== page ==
Bereavement damages – a step forward for cohabitees?
By Debra Jackson – family law solicitor and specialist in cohabitation cases
A recent government announcement to reform laws to enable partners who have lived together for at least two years to claim bereavement damages – is undoubtedly a step in the right direction.
It follows a Court of Appeal decision in 2017 that the current law – which does not entitle an unmarried partner or cohabitee to make a claim – was incompatible with the European Convention on Human Rights.
Currently set at £12,980, the statutory damages award is paid in certain circumstances following a death caused by someone else’s wrongful act or omission.
Jones Myers has been at the forefront of a campaign led by Resolution (the association of family lawyers), to encourage the government to extend the rights enjoyed by married couples – or those in a civil partnership – to those who choose to live together.
While this new development recognises that society has changed dramatically since previous legislation from the 1970s, it is important to remember that nothing has yet changed to protect those couples should they choose to separate.
Jones Myers founder, Peter Jones, has recently written about the importance of Living Together Agreements, known as cohabitation agreements, for those planning to move in together.
If you are already living together, you can still draw up an agreement, recording how you would wish your finances to be dealt with should you separate. It is also important to prepare Wills providing for one another, so your estate is dealt with as you would wish.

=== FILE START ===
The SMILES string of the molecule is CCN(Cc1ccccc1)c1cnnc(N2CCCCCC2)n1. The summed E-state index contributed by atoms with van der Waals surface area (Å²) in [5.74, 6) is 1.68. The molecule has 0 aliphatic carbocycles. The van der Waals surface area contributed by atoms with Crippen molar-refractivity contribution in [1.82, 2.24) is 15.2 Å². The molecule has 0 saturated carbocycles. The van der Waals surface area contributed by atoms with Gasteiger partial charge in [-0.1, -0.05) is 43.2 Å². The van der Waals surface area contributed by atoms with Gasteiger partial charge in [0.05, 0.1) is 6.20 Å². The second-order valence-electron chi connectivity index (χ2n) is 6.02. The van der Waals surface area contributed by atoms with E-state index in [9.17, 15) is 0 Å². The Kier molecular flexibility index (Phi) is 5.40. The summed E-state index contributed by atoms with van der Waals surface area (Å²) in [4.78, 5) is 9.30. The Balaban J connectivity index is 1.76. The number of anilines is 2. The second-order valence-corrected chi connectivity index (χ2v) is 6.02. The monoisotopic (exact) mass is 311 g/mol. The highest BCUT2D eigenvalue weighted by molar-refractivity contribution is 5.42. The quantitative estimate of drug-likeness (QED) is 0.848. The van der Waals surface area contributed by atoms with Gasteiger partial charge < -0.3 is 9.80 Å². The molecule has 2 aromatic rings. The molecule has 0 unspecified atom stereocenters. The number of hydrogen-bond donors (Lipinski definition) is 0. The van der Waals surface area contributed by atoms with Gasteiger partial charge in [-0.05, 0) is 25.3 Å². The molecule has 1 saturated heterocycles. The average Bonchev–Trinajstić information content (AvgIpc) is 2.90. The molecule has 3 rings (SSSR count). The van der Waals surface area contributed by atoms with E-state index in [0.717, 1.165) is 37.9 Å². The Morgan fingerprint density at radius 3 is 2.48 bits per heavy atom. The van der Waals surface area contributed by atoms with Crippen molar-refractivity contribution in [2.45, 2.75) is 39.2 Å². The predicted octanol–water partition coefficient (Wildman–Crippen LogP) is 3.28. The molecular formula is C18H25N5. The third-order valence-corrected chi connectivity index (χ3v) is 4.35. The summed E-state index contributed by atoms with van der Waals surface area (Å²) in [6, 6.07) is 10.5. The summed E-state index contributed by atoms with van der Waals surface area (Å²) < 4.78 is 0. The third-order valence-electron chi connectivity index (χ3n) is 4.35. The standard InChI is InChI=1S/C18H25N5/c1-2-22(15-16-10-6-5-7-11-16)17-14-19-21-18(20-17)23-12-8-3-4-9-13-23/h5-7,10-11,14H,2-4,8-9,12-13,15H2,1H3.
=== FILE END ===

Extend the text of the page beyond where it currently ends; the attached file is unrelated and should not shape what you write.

Although you may be in a deeply committed relationship, and intend to spend your lives together, if you do split up from your partner, you should consult a qualified lawyer to ensure you understand your rights and entitlements.
Unlike married couples or those in civil partnerships whose relationships break down, your entitlements will not necessarily enable you to share your partner’s pension, savings, or property.
Jones Myers will continue to campaign for a change in the law to fully protect the 3.4 million or so people living with their long term partners.
In the meantime, please do get in touch if you are living with a partner or planning to do so, or you feel that your relationship has run its course, and we would be happy to advise and assist you.
For queries on cohabitation agreements, Call Debra and our experienced family lawyers at Leeds on 0113 246 0055, Harrogate on 01423 276104, or York on 01904 202550. All calls are redirected to our staff working remotely. Visit www.jonesmyers.co.uk, email email@example.com or tweet us @helpwithdivorce